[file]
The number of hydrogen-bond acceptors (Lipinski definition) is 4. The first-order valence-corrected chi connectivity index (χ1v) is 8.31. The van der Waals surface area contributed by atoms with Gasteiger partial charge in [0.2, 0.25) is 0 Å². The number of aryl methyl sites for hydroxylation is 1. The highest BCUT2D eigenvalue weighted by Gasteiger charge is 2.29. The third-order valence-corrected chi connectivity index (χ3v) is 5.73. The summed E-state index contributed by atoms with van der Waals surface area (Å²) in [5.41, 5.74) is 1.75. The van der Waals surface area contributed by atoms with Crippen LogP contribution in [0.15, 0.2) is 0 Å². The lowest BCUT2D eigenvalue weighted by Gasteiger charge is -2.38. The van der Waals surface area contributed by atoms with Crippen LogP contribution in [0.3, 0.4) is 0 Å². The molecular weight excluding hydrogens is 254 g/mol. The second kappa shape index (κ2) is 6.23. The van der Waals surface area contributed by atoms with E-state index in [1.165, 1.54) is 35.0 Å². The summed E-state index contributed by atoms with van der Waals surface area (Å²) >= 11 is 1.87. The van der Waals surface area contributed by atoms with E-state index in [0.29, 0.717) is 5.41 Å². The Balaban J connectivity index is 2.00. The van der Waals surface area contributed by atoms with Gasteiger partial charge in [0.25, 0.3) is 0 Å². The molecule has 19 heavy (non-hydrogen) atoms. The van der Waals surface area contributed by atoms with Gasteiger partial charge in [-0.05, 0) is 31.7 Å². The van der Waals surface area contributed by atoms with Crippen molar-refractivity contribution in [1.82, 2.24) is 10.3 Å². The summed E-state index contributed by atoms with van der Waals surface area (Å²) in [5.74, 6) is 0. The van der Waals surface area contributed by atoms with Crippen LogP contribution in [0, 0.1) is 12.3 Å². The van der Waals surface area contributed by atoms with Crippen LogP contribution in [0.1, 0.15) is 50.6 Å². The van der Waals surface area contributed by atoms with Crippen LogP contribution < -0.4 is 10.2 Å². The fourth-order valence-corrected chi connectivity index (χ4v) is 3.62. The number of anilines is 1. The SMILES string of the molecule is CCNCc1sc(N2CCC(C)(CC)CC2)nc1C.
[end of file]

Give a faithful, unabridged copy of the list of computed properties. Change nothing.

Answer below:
The number of hydrogen-bond acceptors (Lipinski definition) is 4. The first-order valence-corrected chi connectivity index (χ1v) is 8.31. The van der Waals surface area contributed by atoms with Gasteiger partial charge in [0.2, 0.25) is 0 Å². The number of aryl methyl sites for hydroxylation is 1. The highest BCUT2D eigenvalue weighted by Gasteiger charge is 2.29. The third-order valence-corrected chi connectivity index (χ3v) is 5.73. The summed E-state index contributed by atoms with van der Waals surface area (Å²) in [5.41, 5.74) is 1.75. The van der Waals surface area contributed by atoms with Crippen LogP contribution in [0.15, 0.2) is 0 Å². The lowest BCUT2D eigenvalue weighted by Gasteiger charge is -2.38. The van der Waals surface area contributed by atoms with Crippen LogP contribution in [0.3, 0.4) is 0 Å². The molecular weight excluding hydrogens is 254 g/mol. The second kappa shape index (κ2) is 6.23. The van der Waals surface area contributed by atoms with E-state index in [1.165, 1.54) is 35.0 Å². The summed E-state index contributed by atoms with van der Waals surface area (Å²) >= 11 is 1.87. The van der Waals surface area contributed by atoms with E-state index in [0.29, 0.717) is 5.41 Å². The Balaban J connectivity index is 2.00. The van der Waals surface area contributed by atoms with Gasteiger partial charge in [0.25, 0.3) is 0 Å². The molecule has 19 heavy (non-hydrogen) atoms. The van der Waals surface area contributed by atoms with Gasteiger partial charge in [-0.05, 0) is 31.7 Å². The van der Waals surface area contributed by atoms with Crippen molar-refractivity contribution in [1.82, 2.24) is 10.3 Å². The summed E-state index contributed by atoms with van der Waals surface area (Å²) in [5.74, 6) is 0. The van der Waals surface area contributed by atoms with Crippen LogP contribution in [0, 0.1) is 12.3 Å². The van der Waals surface area contributed by atoms with Crippen LogP contribution in [0.1, 0.15) is 50.6 Å². The van der Waals surface area contributed by atoms with Crippen LogP contribution < -0.4 is 10.2 Å². The fourth-order valence-corrected chi connectivity index (χ4v) is 3.62. The number of anilines is 1. The SMILES string of the molecule is CCNCc1sc(N2CCC(C)(CC)CC2)nc1C.